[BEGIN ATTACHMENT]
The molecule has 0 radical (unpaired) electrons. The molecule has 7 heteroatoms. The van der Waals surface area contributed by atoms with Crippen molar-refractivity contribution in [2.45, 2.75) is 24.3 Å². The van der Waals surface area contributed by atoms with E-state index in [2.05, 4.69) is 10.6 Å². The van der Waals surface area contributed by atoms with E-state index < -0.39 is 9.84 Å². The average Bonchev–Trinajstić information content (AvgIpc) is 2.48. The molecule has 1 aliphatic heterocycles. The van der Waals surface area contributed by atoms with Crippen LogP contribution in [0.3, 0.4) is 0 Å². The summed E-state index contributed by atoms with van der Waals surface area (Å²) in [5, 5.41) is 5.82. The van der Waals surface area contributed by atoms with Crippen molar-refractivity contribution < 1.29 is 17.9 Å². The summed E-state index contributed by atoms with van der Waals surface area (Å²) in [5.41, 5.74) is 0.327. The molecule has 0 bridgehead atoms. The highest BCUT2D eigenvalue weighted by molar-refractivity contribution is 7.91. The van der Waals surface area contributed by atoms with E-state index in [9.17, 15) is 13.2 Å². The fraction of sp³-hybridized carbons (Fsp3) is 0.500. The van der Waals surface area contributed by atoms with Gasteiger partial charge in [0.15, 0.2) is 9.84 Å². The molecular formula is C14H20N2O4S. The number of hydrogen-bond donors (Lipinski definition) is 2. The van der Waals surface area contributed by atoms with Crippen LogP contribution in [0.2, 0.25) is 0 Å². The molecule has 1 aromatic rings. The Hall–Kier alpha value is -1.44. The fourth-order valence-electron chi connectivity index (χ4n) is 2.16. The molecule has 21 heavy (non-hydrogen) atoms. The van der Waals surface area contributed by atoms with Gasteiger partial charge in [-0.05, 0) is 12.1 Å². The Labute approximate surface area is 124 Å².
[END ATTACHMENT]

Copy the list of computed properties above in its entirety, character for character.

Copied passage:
The molecule has 0 radical (unpaired) electrons. The molecule has 7 heteroatoms. The van der Waals surface area contributed by atoms with Crippen molar-refractivity contribution in [2.45, 2.75) is 24.3 Å². The van der Waals surface area contributed by atoms with E-state index in [2.05, 4.69) is 10.6 Å². The van der Waals surface area contributed by atoms with E-state index < -0.39 is 9.84 Å². The average Bonchev–Trinajstić information content (AvgIpc) is 2.48. The molecule has 1 aliphatic heterocycles. The van der Waals surface area contributed by atoms with Crippen LogP contribution in [0.3, 0.4) is 0 Å². The summed E-state index contributed by atoms with van der Waals surface area (Å²) in [5, 5.41) is 5.82. The van der Waals surface area contributed by atoms with Crippen molar-refractivity contribution < 1.29 is 17.9 Å². The summed E-state index contributed by atoms with van der Waals surface area (Å²) in [5.41, 5.74) is 0.327. The molecule has 0 bridgehead atoms. The highest BCUT2D eigenvalue weighted by molar-refractivity contribution is 7.91. The van der Waals surface area contributed by atoms with E-state index in [9.17, 15) is 13.2 Å². The fraction of sp³-hybridized carbons (Fsp3) is 0.500. The van der Waals surface area contributed by atoms with Gasteiger partial charge in [0.15, 0.2) is 9.84 Å². The molecular formula is C14H20N2O4S. The number of hydrogen-bond donors (Lipinski definition) is 2. The van der Waals surface area contributed by atoms with Crippen LogP contribution in [0.2, 0.25) is 0 Å². The molecule has 1 aromatic rings. The Hall–Kier alpha value is -1.44. The fourth-order valence-electron chi connectivity index (χ4n) is 2.16. The molecule has 21 heavy (non-hydrogen) atoms. The van der Waals surface area contributed by atoms with Gasteiger partial charge in [-0.05, 0) is 12.1 Å². The Labute approximate surface area is 124 Å².